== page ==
Healthy Lifestyle: Preventing Siberian Ulcer

Siberian Ulcer (Malignant Carbuncle): A highly dangerous infection affecting both agricultural and wild animals of all kinds, as well as humans. It is caused by the bacterium Bacillus anthracis.

The bacterium responsible for Siberian Ulcer forms spores outside the host’s body in the presence of oxygen, making it highly resistant to high temperatures, desiccation, and disinfectants. These bacterial spores can persist in the soil for years, rendering pastures contaminated with the excreta and urine of infected animals or animal burial sites dangerous reservoirs for Siberian Ulcer spores. The sources of infection primarily include large livestock such as cows, moose, deer, as well as small ruminants (sheep, goats), hooved animals (horses, pigs), to a lesser extent, wild mammals (wolves, foxes, hares, bears), and even less frequently, dogs and cats, which excrete the pathogen in their urine and feces. Animals become infected by contact with soil when grazing on contaminated feed or water, or by inhaling the pathogen spores.

How to Recognize Siberian Ulcer in Animals?

If the disease progresses rapidly, the animal may succumb suddenly without any clinical signs. In cases where the disease progresses more slowly, excitement and restlessness can be observed in sheep and goats, accompanied by teeth grinding, sudden jerky movements, and collapsing during walking. The body temperature of the animal sharply increases. Blood-tinged foam may be observed coming from the oral and nasal cavities.

In the case of large ruminants and horses, excitement typically occurs initially, accompanied by a frightened look, body temperature rising to 40-42 degrees Celsius, and irregular breathing. This initial excitement is followed by depression. The animal collapses, tilts its head back, and eventually succumbs. During the agony period, a bloody froth may be observed coming from the mouth and nose. Usually, the death of the animal occurs within 2-3 days.

Human infection from animals typically occurs through damaged skin (98-99% of cases), with airborne transmission being a rare occurrence. In exceptional cases, infection can also happen through the gastrointestinal tract, usually when consuming the meat of diseased animals. People can contract Siberian Ulcer while caring for sick animals, during livestock slaughtering, butchering, and by handling animal products (skins, hides, fur products, wool, bristles).

Incubation period ranges from several hours to 14 days.

Symptoms of Siberian Ulcer in Humans

Cutaneous (Carbuncular) Form:

The disease predominantly affects exposed areas of the body, with the condition being particularly severe when carbuncles appear on the head, neck, or the mucous membranes of the mouth and nose. Typically, there is a single carbuncle, but sometimes there can be as many as 10-20 or more.

Initially, a reddish-blue spot with a diameter of 1-3 mm appears, resembling an insect bite. After a few hours, it develops into a papule with itching and a burning sensation. Within 12-24 hours, the papule becomes a blister, 2-3 mm in diameter, filled with fluid that darkens and becomes bloody. Scratching the blister causes it to burst, leaving behind an ulcer with a dark brown base and raised edges. Within a day, the ulcer reaches a diameter of 8-15 mm. In 1-2 weeks, the central part of the ulcer turns into a black, painless, dense scab, surrounded by a pronounced inflammatory red border. The scab’s appearance resembles a piece of burning charcoal, which is the origin of the disease’s name, “Anthrax.” The skin lesion is referred to as a carbuncle.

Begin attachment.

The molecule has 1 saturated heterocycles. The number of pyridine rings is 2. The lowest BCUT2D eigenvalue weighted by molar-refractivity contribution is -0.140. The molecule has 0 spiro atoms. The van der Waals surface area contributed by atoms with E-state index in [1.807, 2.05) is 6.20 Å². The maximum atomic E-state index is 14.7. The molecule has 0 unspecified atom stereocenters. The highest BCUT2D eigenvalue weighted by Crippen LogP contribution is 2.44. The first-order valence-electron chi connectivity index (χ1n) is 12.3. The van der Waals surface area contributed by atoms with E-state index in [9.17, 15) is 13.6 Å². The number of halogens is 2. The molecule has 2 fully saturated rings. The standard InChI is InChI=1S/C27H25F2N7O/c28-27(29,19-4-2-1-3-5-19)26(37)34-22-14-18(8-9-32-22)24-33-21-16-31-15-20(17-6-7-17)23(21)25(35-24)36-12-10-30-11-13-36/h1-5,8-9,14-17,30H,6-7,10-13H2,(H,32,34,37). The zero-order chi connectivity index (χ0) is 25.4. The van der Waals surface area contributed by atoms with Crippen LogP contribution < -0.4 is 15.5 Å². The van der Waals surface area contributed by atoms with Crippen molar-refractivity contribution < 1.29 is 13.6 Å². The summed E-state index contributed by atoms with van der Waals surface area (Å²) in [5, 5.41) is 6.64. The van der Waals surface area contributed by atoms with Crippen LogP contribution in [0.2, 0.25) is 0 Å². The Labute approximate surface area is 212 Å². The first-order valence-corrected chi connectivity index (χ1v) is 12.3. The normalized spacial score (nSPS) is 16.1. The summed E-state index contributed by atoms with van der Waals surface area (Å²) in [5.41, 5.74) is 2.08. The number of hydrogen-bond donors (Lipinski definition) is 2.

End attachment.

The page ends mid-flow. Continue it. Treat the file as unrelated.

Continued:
Pulmonary Form – caused by inhaling spores and is often fatal. It is characterized by a rapid onset of symptoms. Chest pain, shortness of breath, and foamy, bloody sputum are typical signs.

Gastrointestinal Form – develops when contaminated meat is consumed. Symptoms include severe abdominal pain, abdominal distension, bloody vomiting and diarrhea, dehydration, fever, and chills.

Diagnosis is confirmed through the isolation of the pure culture of the pathogen.

Treatment must be administered in an infectious disease hospital.

Upon detection of Siberian Ulcer, in accordance with Article 27 of Kazakhstan’s Veterinary Law, quarantine measures are implemented for a period of 15 days.

Preventive Measures:

  1. Vaccination of both humans and animals with the dry Siberian Ulcer vaccine
  2. Early detection of infected animals, followed by their isolation and the incineration of carcasses.
  3. Thorough decontamination of wool and fur products using chamber disinfection.
  4. Active medical monitoring of individuals in contact with infected animals for a period of two weeks.
  5. Do not purchase meat from private sellers at informal markets.
  6. Only buy meat with veterinary stamps and when the seller provides veterinary accompanying documents.
  7. Protect your hands by wearing gloves when handling raw meat.
  8. Ensure that meat is thoroughly cooked before consumption to kill any potential pathogens.

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